The Global Economic Impact of U.S. Soybean Production

The Global Economic Impact of U.S. Soybean Production

Soybeans have evolved into a pivotal component of American agriculture, contributing a staggering $124 billion to the U.S. economy in 2022, as indicated by a study conducted by the National Oilseed Processors Association and the United Soybean Board.

“Soybeans’ contribution to the U.S. economy is only increasing day by day,” remarked Himanshu Gupta, CEO, and co-founder of ClimateAI, in an interview with CNBC.

This versatile legume is celebrated as a crop with multifaceted applications, finding use in food, fuel, and animal feed industries globally.

“Soybeans are kind of that wonder crop that has amazing capabilities,” explained Arlan Suderman, chief commodities economist at StoneX, in a conversation with CNBC.

Remarkably, the U.S. was not always a soybean-producing powerhouse, as Suderman recollected, “I’m old enough to remember when soybeans were an alternative crop that a few people were playing with back in the 1960s.”

Soybeans once occupied a niche in agriculture, but U.S. farmers eventually recognized their potential for animal feed, protein, and export. The yields from soybean farms saw significant growth over the years.

Meagan Kaiser, a soybean farmer and chair of the United Soybean Board, shared insights into this transformation: “The average soybean production in our county 40 years ago, in 1980, was 31 bushels. Today, that same acre produces 51 bushels on average. Most of the time it’s much higher than that.”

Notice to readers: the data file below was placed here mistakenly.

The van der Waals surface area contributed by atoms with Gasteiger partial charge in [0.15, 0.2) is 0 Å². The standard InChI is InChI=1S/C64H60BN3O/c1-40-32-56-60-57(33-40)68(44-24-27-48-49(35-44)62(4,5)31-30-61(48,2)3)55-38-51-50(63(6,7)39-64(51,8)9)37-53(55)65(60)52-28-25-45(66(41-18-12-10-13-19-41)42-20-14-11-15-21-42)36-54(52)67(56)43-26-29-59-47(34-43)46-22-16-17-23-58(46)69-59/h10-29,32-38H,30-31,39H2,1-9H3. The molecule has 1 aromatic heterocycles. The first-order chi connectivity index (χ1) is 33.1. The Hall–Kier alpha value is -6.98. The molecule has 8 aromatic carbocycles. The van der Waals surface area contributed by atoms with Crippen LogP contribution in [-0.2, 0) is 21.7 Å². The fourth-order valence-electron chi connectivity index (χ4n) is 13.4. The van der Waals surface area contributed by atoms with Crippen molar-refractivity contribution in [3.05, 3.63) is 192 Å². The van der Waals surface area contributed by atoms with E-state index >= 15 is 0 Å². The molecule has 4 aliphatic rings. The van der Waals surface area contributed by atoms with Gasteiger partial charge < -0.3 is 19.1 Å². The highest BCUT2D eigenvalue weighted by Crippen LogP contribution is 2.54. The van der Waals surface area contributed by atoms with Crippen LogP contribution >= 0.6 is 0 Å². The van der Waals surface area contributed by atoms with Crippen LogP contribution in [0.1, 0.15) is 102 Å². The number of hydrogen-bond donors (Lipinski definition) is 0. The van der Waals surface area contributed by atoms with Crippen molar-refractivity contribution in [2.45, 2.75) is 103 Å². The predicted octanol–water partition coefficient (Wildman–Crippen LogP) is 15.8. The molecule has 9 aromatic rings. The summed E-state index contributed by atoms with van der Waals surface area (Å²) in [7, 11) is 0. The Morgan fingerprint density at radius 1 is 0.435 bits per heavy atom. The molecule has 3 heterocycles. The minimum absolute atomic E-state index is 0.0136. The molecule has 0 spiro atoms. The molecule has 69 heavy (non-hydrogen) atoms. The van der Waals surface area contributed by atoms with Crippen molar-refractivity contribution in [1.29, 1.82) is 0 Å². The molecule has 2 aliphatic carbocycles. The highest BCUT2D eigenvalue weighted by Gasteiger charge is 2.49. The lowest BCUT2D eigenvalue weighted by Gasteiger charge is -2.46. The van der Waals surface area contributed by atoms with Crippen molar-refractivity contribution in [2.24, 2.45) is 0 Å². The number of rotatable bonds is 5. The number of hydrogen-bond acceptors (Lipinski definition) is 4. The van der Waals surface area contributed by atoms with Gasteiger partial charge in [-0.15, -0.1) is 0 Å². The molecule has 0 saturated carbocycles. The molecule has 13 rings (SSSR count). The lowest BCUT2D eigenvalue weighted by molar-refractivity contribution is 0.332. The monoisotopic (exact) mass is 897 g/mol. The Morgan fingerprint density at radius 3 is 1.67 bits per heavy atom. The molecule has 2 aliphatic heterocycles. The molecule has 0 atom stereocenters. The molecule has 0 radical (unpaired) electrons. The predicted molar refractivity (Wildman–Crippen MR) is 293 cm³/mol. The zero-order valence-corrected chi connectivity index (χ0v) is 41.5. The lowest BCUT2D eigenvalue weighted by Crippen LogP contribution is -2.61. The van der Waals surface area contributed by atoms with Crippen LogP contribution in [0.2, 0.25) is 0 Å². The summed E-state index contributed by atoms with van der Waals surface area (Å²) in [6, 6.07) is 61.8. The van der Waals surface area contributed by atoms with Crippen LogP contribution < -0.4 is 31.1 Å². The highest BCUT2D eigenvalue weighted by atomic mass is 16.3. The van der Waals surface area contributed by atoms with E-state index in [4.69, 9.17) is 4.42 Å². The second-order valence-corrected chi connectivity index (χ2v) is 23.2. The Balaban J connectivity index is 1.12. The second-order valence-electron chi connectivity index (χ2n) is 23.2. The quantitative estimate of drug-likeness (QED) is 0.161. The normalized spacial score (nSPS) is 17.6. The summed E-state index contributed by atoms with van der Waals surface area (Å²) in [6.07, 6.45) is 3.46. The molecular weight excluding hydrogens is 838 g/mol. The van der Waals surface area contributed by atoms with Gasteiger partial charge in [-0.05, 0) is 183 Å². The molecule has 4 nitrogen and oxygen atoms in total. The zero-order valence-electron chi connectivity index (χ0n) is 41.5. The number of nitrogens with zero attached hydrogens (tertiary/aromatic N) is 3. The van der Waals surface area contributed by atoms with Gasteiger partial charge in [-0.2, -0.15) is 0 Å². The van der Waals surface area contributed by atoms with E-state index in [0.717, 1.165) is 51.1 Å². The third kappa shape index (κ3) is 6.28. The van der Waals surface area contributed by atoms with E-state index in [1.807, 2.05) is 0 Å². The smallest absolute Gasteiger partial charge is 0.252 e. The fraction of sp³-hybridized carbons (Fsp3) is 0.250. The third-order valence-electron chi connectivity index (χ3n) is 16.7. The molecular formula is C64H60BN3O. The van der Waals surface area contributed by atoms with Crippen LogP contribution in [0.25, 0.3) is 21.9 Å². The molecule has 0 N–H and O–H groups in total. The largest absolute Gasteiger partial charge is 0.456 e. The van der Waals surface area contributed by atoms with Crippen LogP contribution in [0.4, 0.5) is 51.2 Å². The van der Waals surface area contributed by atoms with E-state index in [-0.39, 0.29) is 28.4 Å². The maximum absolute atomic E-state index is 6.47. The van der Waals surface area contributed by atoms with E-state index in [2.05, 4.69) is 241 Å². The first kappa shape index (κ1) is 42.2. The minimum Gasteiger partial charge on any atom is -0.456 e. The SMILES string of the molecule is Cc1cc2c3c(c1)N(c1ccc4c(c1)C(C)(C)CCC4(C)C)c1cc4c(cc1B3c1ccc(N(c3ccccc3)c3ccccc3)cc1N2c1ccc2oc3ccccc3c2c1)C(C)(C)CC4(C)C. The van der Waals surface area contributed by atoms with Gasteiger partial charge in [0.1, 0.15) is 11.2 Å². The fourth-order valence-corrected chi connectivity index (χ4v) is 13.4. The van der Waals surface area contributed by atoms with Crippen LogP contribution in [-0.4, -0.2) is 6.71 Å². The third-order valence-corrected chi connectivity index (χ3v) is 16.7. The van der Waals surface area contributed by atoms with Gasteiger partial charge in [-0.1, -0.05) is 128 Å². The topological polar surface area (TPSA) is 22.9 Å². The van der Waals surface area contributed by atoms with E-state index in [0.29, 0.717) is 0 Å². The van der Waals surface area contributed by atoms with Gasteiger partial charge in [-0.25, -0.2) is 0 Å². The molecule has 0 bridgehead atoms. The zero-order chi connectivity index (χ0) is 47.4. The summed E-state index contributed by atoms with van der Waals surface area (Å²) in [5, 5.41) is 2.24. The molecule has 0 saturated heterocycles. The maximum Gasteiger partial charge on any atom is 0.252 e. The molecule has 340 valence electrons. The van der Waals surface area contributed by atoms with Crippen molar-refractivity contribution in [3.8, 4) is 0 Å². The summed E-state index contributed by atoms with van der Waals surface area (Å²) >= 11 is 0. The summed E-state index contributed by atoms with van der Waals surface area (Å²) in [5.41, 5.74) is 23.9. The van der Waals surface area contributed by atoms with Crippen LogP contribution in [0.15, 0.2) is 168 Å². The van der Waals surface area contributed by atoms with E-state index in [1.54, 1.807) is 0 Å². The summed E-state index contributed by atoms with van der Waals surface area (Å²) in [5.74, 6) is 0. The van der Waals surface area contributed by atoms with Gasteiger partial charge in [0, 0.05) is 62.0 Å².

In recent years, the global soybean market experienced explosive growth, with the U.S. at the forefront of production. For instance, in the early 2000s, the U.S. earned about $9 billion from all oilseed crop exports combined. By 2021, revenue from soybean exports alone soared to $26.4 billion, as reported by the U.S. Department of Agriculture.

Nonetheless, the U.S. has encountered challenges, partially stemming from its reliance on a single export market: China.

China, being the largest importer of soybeans globally, accounts for approximately 60% of the total soybean trade. USDA data reveals that about half of the value of U.S. soybean exports is directed to China.

This trade relationship took a downturn in 2018 when the U.S. engaged in a tit-for-tat tariff dispute with China, with soybeans becoming a focal point of this dispute.

As a result, China shifted its attention to Brazil for soybean imports, propelling the South American nation to the position of the world’s foremost soybean producer and exporter.

Joe Janzen, an assistant professor at the University of Illinois and its FarmDoc project, explained the factors behind Brazil’s ascendancy, stating, “Over 30 or 40 years, [Brazil] dramatically increased soybean acreage and production.”

He added, “Brazil is a relatively low-cost place to produce corn and soybeans. The export market is very competitive, and we need to be cost competitive with Brazil and Argentina if we want to capture market share.”

Intense international competition has prompted the U.S. market to explore alternative applications for soybeans, such as biofuels, renewable diesel, and bioplastics.

Meagan Kaiser expressed optimism about the future, noting, “In the next 10 years, we’re going to have a whole new generation of farmers… and they’re going to solve [problems] in a more efficient way. Ways that I probably can’t even imagine.”

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Disclaimer: The views, suggestions, and opinions expressed here are the sole responsibility of the experts. No Science Currents journalist was involved in the writing and production of this article.